Bad Robots – China Uses Artificial Intelligence to Target Uighur Muslim Population
Bad Robot Outcome: Despite trying to shield this information from the international community, it is a known fact that the Chinese government has been involved in wide scale human rights violations against the Uighur Muslim population of Xinjiang. In the past year, it has further come to light that various Artificial Intelligence technologies are being used to target and suppress the already marginalized group.
The StoryAs I write this article, at least one million Uighur Muslims are being held in what the Chinese government calls “re-education centers.” Despite the not-so-sinister name placed on such “centers,” they are internment camps encapsulated by barbed wire and guarded from watch towers. There are around 11 million Uighurs in Xinjiang – an autonomous region in Northwest China. The area has been under Chinese control since its annexation in 1949. Xinjiang, designated a “special economic zone,” is the country’s largest producer of natural gas.
The Fall-OutThe implications of China’s usage of this type of technology are vast and terrifying. It has already interned over one million Uighur Muslims and continues to repress the group with this overreaching surveillance. To be clear, China is not alone in having gone too far down this slippery slope. In fact, in the United States, there are many examples of “racism built into [its] algorithmic decision making,” as noted by Jennifer Lynch – surveillance litigation director at the Electronic Frontier Foundation. However, as noted above, China is alone in being the first government to explicitly introduce race-based facial recognition technology into its surveillance capabilities, drawing much concern and criticism from the international community – particularly considering the fact that many of the Chinese startups listed above have plans to expand internationally. As stated by Jonathan Frankle, an AI researcher at the Massachusetts Institute of Technology, “I don’t think it’s overblown to treat this as an existential threat to democracy.” Claire Garvie, an associate at the center on Privacy and Technology at Georgetown Law, further warned of the perils of race-based facial recognition. “If you make a technology that can classify people based on ethnicity, someone will use it to repress that ethnicity.” This is exactly what we’re seeing in China. There have been commercial fall-outs, as well. Despite their size, you won’t find a Huawei smartphone in the United States. In July 2020, the UK banned the company from its 5G infrastructure. Additionally, the US Commerce Department blacklisted eight Chinese companies (including Megvii) due to their contribution to human rights violations against Uighur Muslims.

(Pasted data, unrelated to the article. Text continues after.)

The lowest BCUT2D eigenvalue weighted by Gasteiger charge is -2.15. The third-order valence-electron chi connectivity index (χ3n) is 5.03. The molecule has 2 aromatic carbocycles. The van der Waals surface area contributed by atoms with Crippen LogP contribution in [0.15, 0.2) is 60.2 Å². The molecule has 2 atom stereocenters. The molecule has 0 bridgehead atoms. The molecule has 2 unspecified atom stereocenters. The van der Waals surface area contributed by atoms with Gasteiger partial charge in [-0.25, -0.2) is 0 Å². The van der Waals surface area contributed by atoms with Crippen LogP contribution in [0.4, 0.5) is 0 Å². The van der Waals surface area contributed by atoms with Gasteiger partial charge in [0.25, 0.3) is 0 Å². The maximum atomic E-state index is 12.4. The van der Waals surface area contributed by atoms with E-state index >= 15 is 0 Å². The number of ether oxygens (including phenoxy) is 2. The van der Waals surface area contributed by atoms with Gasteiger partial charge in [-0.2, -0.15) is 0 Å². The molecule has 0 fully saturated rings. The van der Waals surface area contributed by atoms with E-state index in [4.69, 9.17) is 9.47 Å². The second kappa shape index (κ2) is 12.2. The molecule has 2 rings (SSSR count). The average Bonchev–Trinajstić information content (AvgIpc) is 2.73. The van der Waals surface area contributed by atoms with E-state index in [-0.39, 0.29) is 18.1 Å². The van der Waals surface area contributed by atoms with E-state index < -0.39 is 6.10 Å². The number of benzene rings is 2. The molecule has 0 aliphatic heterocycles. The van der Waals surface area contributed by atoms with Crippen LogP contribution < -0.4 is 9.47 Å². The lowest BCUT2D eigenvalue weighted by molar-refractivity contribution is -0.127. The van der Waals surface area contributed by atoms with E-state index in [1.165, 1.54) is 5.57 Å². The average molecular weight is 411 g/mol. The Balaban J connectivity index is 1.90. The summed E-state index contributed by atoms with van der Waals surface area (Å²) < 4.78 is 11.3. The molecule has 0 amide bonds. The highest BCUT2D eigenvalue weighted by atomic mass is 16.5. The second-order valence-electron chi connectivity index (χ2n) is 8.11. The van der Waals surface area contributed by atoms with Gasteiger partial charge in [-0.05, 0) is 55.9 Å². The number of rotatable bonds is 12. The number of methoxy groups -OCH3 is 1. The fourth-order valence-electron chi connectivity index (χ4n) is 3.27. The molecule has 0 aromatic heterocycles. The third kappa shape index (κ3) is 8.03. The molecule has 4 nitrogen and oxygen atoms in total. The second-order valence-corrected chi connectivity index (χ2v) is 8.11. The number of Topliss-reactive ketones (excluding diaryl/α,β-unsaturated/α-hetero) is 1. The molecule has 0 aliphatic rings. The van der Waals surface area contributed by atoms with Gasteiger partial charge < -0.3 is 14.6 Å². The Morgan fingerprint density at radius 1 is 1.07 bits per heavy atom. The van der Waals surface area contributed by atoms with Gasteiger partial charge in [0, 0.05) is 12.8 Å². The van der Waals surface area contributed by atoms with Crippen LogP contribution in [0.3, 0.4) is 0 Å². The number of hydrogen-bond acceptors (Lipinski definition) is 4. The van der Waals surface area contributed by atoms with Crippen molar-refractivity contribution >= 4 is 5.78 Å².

We at the Ethical AI Advisory agree with the viewpoints espoused by Claire Garvie and Jonathan Frankle above. To put it quite simply, facial recognition technology that targets certain ethnicities is ethically problematic to the point of being downright dangerous.
It flies directly in the face of the third (of eight) AI Ethics Guidelines – fairness. Any technological system that singles out an ethnic group has the potential to be unfair. One might argue that there are legitimate purposes, but the risks of misuse (as noted by Claire Garvie) far outweigh any potential positive applications of such technology.
We stand in solidarity with the international community that has opposed the use of facial recognition technology to target and oppress Uighur Muslims.